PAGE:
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Keywords:

  • Odobenus rosmarus;
  • walrus;
  • aerial censuses;
  • Chukchi Sea

Abstract

The U.S. Fish and Wildlife Service conducted a survey of the walruses in the pack ice of the Chukchi Sea between 16 September and 2 October 1985, as part of a joint effort with the Soviet Union to estimate the size of the Pacific walrus population. American observers conducted censuses from two aircraft along randomly selected north–south lines over the pack ice. The observers counted walruses within a constant viewing angle that corresponded to a total strip width of 1.38 km at an altitude of 152 m.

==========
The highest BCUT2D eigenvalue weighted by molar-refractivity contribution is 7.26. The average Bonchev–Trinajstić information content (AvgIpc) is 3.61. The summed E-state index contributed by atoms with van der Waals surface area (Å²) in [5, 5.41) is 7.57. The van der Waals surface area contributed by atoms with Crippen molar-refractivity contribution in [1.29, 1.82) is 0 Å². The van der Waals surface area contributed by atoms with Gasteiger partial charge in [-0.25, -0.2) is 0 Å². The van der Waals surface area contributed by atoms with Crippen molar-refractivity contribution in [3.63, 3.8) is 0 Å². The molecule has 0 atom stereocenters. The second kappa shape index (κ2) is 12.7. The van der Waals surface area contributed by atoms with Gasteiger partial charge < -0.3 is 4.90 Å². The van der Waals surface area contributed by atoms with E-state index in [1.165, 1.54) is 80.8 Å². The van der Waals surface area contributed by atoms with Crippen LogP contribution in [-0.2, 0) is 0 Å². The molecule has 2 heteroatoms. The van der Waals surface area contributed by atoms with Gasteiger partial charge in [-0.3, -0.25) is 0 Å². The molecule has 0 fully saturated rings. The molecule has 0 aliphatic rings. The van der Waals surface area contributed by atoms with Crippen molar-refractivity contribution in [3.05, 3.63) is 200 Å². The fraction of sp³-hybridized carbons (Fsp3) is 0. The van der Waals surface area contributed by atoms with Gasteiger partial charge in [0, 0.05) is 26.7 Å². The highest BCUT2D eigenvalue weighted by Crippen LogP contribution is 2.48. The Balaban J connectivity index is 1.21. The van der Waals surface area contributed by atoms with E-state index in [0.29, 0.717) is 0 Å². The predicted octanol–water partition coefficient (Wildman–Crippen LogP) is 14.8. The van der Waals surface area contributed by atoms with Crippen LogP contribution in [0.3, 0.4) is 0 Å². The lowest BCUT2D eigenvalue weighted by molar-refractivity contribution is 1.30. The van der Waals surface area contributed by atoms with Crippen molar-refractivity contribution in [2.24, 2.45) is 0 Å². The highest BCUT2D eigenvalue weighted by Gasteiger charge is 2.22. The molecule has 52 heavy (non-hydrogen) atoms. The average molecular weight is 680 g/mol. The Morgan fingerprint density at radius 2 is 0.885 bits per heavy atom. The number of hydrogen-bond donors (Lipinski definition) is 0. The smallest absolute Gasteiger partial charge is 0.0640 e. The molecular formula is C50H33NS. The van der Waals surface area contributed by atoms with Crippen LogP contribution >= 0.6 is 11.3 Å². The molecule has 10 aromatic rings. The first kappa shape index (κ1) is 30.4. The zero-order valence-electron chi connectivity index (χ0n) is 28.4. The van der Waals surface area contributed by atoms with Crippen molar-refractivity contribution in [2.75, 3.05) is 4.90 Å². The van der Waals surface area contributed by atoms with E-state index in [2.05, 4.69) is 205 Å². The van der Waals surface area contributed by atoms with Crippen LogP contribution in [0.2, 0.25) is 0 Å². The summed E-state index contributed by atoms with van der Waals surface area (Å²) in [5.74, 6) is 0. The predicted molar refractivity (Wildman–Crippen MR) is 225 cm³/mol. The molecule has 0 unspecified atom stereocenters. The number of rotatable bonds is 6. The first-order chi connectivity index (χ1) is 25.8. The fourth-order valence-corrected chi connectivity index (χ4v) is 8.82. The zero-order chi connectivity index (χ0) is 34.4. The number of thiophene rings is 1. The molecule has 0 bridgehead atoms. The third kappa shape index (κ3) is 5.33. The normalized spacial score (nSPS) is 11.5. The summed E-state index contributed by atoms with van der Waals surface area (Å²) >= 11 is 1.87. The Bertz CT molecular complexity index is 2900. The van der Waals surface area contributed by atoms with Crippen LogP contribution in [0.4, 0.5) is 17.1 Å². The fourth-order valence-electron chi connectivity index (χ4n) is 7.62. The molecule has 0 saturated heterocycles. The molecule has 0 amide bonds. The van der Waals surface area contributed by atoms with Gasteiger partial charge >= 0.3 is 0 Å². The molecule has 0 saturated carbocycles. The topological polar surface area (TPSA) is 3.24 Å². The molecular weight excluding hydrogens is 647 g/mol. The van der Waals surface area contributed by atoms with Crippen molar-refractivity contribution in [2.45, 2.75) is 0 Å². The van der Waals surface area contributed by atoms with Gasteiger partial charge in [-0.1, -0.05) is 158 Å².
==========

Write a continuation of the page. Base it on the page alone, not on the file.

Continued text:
In nine days of flying, 15,312 walruses were observed, of which 10,140 were on 5,764 km2 of census strips. Few walruses were observed east of 161°W longitude or west of 170°W longitude, hence the census effort was stratified. Walrus concentrations between 161° and 170° shifted slightly westward during the 2-wk duration of the censuses. The differences among days in observed walrus density were due to changes in the numbers of walruses on the ice within 37 km of the ice edge. The number of observable walruses in pack ice of the eastern Chukchi Sea was estimated to be 62,177 (SD = 19,480), based on censuses conducted on 29 and 30 September and 1 October. At that time there were also at least 15,238 in Bristol Bay, Bering Sea. The Soviets counted 39,572 on the shores of the western Chukchi and Bering seas and estimated 115,531 in pack ice of the western Chukchi Sea. Summing U.S. and Soviet estimates, the total population of Pacific walruses in 1985 was 232,518. This number was comparable with earlier estimates from censuses conducted jointly by the U.S. and the Soviets. However, information on fraction hauled out, segregation, and movements is needed for more precise estimates.